Arguably the Morgan dollar is the most widely collected classic U.S. coin.
Silver’s rise over the past several years has generally strengthened
demand for Morgan dollars along with increasing supplies of the more
common issues, which the market has absorbed.
In circulated and low-grade Mint State grades, the market places a
premium on 1878 to 1904 issues versus the series-closing 1921 Morgan
dollar. However, as the price of silver has moved up, this price
differential has been shrinking. Broadly speaking, dealers sell bags
of these common dollars in several grades: culls, which are polished,
heavily worn or damaged coins; circulated, a broad range that includes
coins grading from Very Good to Extremely Fine; sliders, About
Uncirculated coins that are sometimes called “commercial
Uncirculated”; and finally, Uncirculated, which typically includes
Mint State 60 to 63 coins.
Typically, Morgan dollars finer than MS-63 need to be certified by a
third-party grading service to maximize their value, and the market
for MS-64 though MS-66 coins has been particularly volatile in the
past few years. Dealers often submit large groups of dollars to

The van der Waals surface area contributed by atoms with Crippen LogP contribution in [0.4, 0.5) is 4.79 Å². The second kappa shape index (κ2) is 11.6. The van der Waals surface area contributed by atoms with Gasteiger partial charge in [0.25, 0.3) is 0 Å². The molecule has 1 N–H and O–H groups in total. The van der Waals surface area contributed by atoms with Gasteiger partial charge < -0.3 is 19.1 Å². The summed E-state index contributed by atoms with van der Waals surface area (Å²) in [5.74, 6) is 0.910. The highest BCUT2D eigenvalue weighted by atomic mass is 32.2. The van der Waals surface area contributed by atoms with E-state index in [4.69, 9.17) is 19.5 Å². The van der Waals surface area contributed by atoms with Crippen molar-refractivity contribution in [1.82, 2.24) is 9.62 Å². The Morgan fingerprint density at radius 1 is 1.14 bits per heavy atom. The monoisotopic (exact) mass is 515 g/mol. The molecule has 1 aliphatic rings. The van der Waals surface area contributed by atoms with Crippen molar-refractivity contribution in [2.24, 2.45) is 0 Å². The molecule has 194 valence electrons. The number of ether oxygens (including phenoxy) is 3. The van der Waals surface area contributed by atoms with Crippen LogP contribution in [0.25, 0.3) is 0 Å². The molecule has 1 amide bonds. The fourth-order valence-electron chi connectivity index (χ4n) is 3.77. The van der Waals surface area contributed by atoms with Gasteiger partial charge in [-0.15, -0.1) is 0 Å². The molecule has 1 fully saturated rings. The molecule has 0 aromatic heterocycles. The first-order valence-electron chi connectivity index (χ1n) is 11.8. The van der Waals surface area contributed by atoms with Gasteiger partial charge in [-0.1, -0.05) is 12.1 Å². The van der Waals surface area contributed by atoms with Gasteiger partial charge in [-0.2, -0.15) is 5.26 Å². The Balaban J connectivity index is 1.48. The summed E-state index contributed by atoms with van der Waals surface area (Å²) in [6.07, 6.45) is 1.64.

grading services for bulk grading at steep discounts to retail grading
fees, which explains why so many common certified MS-61, MS-62 and
MS-63 Morgan dollars are in the marketplace when it would appear that
there is little financial incentive for certifying these.
The recent surge in silver brought millions of Morgan dollars to the
rare coin market, but most were generally low quality and the
population of higher Mint State coins did not increase substantially.
As a result, when the price of silver surged in 2011, so did the
prices of MS-64 through MS-66 common Morgan dollars. In April 2011, as
silver approached $50 an ounce, common MS-66 pre-1921 Morgan dollars
were trading for as much as $450. Considering that they started 2011
at the $250 level, such a rapid increase is remarkable. In February
2012, demand has declined from last year’s highs and handsome examples
may be found for $325 to $350, with low-end examples selling for as
little as $270 in some online auctions.
The Morgan dollar market continues to show a preference for either
brilliant coins devoid of toning or beautifully toned coins; off-white
or lightly toned coins are often discounted by dealers.
Today’s collectors look critically at their certified coins to make
sure that they buy coins that represent high-quality within a grade.
Auction prices and dealer comments both reflect a growing price gap
between high- and low-quality coins. Unattractive coins continue to
have a market, but the market is a step below the current retail price
levels listed by Coin World’s Coin Values. ■